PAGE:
You can also try writing a song yourself. How to write a song on guitar and how to improvise on guitar seem like two entirely different things, but both tie back to the same roots of musical thinking.
Ear training is the ability to develop your aural skills so that you can identify chords, melodies, rhythms, scales, pitches, and more, by ear.
It’s one of the most useful skills for guitar players, especially when improvising. It unlocks a whole new level of guitar playing – the ability to play what you hear, jam freely, and hone your understanding of music.
Below, I’ve included a great ear training exercise that will help you with improvisation:
- Listen to a few of your favorite songs
- With a pen and paper, transcribe what you’re hearing – notes, chords, chord progressions, intervals, melodies, etc.
- Use your guitar as an aid to figure out the above elements
If you want to make the exercise more difficult, omit the guitar and just go with a pen and paper.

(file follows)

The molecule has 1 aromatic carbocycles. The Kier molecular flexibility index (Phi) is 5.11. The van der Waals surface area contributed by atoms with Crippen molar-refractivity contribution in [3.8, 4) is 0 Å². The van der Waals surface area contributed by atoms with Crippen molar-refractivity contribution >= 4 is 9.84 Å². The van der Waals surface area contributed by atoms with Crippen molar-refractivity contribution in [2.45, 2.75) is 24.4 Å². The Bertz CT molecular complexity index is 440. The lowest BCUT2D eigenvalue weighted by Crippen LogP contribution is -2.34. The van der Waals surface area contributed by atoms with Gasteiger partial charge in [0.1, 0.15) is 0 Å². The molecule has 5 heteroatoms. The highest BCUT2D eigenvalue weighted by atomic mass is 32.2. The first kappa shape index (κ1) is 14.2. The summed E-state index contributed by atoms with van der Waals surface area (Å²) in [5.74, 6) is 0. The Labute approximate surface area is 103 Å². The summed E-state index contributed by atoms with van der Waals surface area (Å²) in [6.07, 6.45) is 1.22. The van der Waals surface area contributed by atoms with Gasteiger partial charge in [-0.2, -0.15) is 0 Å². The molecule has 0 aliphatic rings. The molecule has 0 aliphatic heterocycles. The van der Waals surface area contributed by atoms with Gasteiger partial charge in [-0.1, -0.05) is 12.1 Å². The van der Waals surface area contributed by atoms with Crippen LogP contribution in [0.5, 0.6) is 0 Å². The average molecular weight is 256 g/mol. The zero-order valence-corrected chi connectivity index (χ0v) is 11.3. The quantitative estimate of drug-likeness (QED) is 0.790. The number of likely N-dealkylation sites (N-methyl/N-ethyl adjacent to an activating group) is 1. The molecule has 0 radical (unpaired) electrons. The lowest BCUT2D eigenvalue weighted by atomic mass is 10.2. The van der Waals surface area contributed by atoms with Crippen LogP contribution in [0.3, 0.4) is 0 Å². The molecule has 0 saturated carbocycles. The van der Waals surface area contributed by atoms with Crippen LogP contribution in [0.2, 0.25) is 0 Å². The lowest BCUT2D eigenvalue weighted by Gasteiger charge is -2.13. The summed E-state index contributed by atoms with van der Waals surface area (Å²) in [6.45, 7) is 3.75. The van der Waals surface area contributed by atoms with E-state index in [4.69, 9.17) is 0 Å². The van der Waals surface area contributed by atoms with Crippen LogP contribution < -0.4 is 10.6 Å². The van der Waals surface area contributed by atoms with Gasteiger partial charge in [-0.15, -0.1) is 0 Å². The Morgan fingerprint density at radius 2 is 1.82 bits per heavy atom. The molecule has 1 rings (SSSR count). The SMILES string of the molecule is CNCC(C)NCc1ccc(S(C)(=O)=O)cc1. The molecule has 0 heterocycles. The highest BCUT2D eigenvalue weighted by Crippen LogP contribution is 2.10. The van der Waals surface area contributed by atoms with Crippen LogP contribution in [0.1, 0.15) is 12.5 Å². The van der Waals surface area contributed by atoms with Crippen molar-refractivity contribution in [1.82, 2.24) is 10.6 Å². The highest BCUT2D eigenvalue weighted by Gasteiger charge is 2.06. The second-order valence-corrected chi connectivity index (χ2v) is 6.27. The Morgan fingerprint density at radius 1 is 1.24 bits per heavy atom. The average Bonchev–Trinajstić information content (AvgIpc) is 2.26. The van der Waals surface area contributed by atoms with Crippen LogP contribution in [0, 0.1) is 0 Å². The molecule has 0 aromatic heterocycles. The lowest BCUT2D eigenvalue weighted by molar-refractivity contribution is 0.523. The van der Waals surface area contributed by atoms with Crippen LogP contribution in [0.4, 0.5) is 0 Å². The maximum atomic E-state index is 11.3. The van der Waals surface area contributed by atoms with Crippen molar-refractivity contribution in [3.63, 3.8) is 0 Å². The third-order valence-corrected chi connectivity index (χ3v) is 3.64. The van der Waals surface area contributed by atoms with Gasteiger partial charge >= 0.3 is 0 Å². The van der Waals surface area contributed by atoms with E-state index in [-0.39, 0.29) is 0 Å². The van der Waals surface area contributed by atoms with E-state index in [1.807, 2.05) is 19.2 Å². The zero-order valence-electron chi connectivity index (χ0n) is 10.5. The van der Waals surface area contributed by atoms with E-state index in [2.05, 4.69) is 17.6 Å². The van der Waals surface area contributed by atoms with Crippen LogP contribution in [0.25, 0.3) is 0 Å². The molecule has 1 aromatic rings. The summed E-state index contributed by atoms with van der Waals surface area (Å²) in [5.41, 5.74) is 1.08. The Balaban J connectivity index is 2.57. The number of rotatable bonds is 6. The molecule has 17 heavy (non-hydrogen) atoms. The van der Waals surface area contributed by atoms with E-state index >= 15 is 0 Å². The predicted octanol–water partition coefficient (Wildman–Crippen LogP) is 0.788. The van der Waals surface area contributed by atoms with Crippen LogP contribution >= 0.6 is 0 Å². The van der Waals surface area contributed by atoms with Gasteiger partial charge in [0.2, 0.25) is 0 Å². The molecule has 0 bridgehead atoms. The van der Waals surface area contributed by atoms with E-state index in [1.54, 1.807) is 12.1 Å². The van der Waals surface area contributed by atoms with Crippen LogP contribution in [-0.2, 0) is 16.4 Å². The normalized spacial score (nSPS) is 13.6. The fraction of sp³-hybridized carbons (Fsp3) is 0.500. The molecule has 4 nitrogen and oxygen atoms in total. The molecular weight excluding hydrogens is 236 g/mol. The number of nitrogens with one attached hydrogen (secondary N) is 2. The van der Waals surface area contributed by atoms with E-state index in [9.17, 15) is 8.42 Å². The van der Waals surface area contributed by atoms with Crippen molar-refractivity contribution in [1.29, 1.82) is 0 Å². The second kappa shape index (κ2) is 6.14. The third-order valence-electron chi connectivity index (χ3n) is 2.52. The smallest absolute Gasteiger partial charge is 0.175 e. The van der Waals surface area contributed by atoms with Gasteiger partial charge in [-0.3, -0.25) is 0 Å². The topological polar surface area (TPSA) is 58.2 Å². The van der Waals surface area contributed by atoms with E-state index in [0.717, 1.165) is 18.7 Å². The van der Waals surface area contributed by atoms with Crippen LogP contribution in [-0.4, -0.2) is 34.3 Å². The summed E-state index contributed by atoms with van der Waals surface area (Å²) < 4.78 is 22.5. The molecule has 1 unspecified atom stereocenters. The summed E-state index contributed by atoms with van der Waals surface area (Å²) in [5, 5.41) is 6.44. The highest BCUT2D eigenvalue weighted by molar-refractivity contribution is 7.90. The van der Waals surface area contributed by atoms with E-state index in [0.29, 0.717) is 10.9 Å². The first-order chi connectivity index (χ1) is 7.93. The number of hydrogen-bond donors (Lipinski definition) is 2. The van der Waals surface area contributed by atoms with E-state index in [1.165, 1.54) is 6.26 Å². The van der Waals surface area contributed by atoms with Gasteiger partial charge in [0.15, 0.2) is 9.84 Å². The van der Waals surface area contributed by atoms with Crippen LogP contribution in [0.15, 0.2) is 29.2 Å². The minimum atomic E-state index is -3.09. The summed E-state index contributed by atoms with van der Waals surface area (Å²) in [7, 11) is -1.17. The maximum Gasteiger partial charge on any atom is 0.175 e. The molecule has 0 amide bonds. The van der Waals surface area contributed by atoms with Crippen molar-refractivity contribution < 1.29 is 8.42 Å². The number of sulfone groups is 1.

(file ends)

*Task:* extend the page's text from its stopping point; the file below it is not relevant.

Take your time with this one. This doesn’t come naturally to many people and requires a bit of patience.
The Next Step in Your Guitar Playing Journey
If you found this guide helpful and you’d like to learn more, then I highly recommend you check out my online guitar workshop – Tony’s Acoustic Challenge.
I designed it specifically to help guitar players of all levels see consistent, meaningful progress and have fun at the same time.
It’s full of exercises to help you learn new techniques swiftly and effectively and catapult you from guitar dabbler to serious guitar player in no time at all.